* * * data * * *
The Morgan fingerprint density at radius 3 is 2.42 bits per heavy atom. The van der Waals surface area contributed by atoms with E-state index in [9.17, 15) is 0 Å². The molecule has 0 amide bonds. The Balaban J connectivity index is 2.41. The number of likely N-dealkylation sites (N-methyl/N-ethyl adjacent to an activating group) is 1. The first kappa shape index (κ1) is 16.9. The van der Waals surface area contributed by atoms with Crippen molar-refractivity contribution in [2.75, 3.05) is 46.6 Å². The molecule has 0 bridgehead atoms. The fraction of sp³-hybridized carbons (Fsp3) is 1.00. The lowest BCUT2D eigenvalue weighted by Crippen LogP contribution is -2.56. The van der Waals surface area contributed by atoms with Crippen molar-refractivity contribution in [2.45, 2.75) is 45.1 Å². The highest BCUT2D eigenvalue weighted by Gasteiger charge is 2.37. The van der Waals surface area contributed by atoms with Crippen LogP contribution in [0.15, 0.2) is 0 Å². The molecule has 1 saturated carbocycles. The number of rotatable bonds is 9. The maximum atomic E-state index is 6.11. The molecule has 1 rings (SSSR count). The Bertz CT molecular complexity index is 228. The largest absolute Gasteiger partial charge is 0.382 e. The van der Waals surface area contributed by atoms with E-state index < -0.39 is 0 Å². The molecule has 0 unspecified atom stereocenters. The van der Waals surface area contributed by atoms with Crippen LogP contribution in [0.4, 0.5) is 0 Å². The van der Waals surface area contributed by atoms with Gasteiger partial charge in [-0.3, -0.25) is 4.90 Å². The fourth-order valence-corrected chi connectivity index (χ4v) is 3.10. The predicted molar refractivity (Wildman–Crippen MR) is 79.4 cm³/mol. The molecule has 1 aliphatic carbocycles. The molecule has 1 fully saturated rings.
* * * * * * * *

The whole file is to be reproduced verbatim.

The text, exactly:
The Morgan fingerprint density at radius 3 is 2.42 bits per heavy atom. The van der Waals surface area contributed by atoms with E-state index in [9.17, 15) is 0 Å². The molecule has 0 amide bonds. The Balaban J connectivity index is 2.41. The number of likely N-dealkylation sites (N-methyl/N-ethyl adjacent to an activating group) is 1. The first kappa shape index (κ1) is 16.9. The van der Waals surface area contributed by atoms with Crippen molar-refractivity contribution in [2.75, 3.05) is 46.6 Å². The molecule has 0 bridgehead atoms. The fraction of sp³-hybridized carbons (Fsp3) is 1.00. The lowest BCUT2D eigenvalue weighted by Crippen LogP contribution is -2.56. The van der Waals surface area contributed by atoms with Crippen molar-refractivity contribution in [2.45, 2.75) is 45.1 Å². The highest BCUT2D eigenvalue weighted by Gasteiger charge is 2.37. The van der Waals surface area contributed by atoms with Crippen LogP contribution in [0.15, 0.2) is 0 Å². The molecule has 1 saturated carbocycles. The number of rotatable bonds is 9. The maximum atomic E-state index is 6.11. The molecule has 1 rings (SSSR count). The Bertz CT molecular complexity index is 228. The largest absolute Gasteiger partial charge is 0.382 e. The van der Waals surface area contributed by atoms with E-state index < -0.39 is 0 Å². The molecule has 0 unspecified atom stereocenters. The van der Waals surface area contributed by atoms with Crippen LogP contribution in [0.4, 0.5) is 0 Å². The van der Waals surface area contributed by atoms with Gasteiger partial charge in [-0.3, -0.25) is 4.90 Å². The fourth-order valence-corrected chi connectivity index (χ4v) is 3.10. The predicted molar refractivity (Wildman–Crippen MR) is 79.4 cm³/mol. The molecule has 1 aliphatic carbocycles. The molecule has 1 fully saturated rings.